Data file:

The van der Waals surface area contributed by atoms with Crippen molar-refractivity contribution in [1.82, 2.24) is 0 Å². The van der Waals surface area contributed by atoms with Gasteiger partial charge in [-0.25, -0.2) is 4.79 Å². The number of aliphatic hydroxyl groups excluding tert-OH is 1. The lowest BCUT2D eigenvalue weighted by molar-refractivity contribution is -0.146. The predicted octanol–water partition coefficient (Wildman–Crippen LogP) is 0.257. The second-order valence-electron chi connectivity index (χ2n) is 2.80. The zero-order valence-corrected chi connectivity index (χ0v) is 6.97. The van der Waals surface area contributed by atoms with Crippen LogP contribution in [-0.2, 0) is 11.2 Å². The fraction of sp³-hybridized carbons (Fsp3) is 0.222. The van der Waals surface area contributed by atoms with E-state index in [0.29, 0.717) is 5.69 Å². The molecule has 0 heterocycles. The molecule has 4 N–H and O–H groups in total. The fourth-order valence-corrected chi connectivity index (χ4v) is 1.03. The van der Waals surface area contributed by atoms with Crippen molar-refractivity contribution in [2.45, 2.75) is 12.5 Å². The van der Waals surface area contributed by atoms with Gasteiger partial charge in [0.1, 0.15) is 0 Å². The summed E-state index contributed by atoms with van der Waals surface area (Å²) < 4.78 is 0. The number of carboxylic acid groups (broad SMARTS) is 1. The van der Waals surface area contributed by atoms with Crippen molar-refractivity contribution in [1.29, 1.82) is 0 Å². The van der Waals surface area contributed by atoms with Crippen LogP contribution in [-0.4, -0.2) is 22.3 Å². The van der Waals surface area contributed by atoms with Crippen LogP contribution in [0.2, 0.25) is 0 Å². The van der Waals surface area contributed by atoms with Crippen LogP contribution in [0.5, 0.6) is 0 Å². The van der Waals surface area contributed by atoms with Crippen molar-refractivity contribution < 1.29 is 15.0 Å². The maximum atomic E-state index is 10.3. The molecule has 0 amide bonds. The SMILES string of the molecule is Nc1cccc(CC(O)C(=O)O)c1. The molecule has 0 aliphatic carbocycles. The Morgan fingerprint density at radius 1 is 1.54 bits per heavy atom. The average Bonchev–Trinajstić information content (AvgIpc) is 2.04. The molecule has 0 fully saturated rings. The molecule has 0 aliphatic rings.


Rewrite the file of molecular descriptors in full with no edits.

The van der Waals surface area contributed by atoms with Crippen molar-refractivity contribution in [1.82, 2.24) is 0 Å². The van der Waals surface area contributed by atoms with Gasteiger partial charge in [-0.25, -0.2) is 4.79 Å². The number of aliphatic hydroxyl groups excluding tert-OH is 1. The lowest BCUT2D eigenvalue weighted by molar-refractivity contribution is -0.146. The predicted octanol–water partition coefficient (Wildman–Crippen LogP) is 0.257. The second-order valence-electron chi connectivity index (χ2n) is 2.80. The zero-order valence-corrected chi connectivity index (χ0v) is 6.97. The van der Waals surface area contributed by atoms with Crippen LogP contribution in [-0.2, 0) is 11.2 Å². The fraction of sp³-hybridized carbons (Fsp3) is 0.222. The van der Waals surface area contributed by atoms with E-state index in [0.29, 0.717) is 5.69 Å². The molecule has 0 heterocycles. The molecule has 4 N–H and O–H groups in total. The fourth-order valence-corrected chi connectivity index (χ4v) is 1.03. The van der Waals surface area contributed by atoms with Crippen molar-refractivity contribution in [2.45, 2.75) is 12.5 Å². The van der Waals surface area contributed by atoms with Gasteiger partial charge in [0.1, 0.15) is 0 Å². The summed E-state index contributed by atoms with van der Waals surface area (Å²) < 4.78 is 0. The number of carboxylic acid groups (broad SMARTS) is 1. The van der Waals surface area contributed by atoms with Crippen molar-refractivity contribution in [1.29, 1.82) is 0 Å². The van der Waals surface area contributed by atoms with Crippen LogP contribution in [-0.4, -0.2) is 22.3 Å². The van der Waals surface area contributed by atoms with Crippen LogP contribution in [0.2, 0.25) is 0 Å². The van der Waals surface area contributed by atoms with Crippen LogP contribution in [0.5, 0.6) is 0 Å². The van der Waals surface area contributed by atoms with Crippen molar-refractivity contribution < 1.29 is 15.0 Å². The maximum atomic E-state index is 10.3. The molecule has 0 amide bonds. The SMILES string of the molecule is Nc1cccc(CC(O)C(=O)O)c1. The molecule has 0 aliphatic carbocycles. The Morgan fingerprint density at radius 1 is 1.54 bits per heavy atom. The average Bonchev–Trinajstić information content (AvgIpc) is 2.04. The molecule has 0 fully saturated rings. The molecule has 0 aliphatic rings.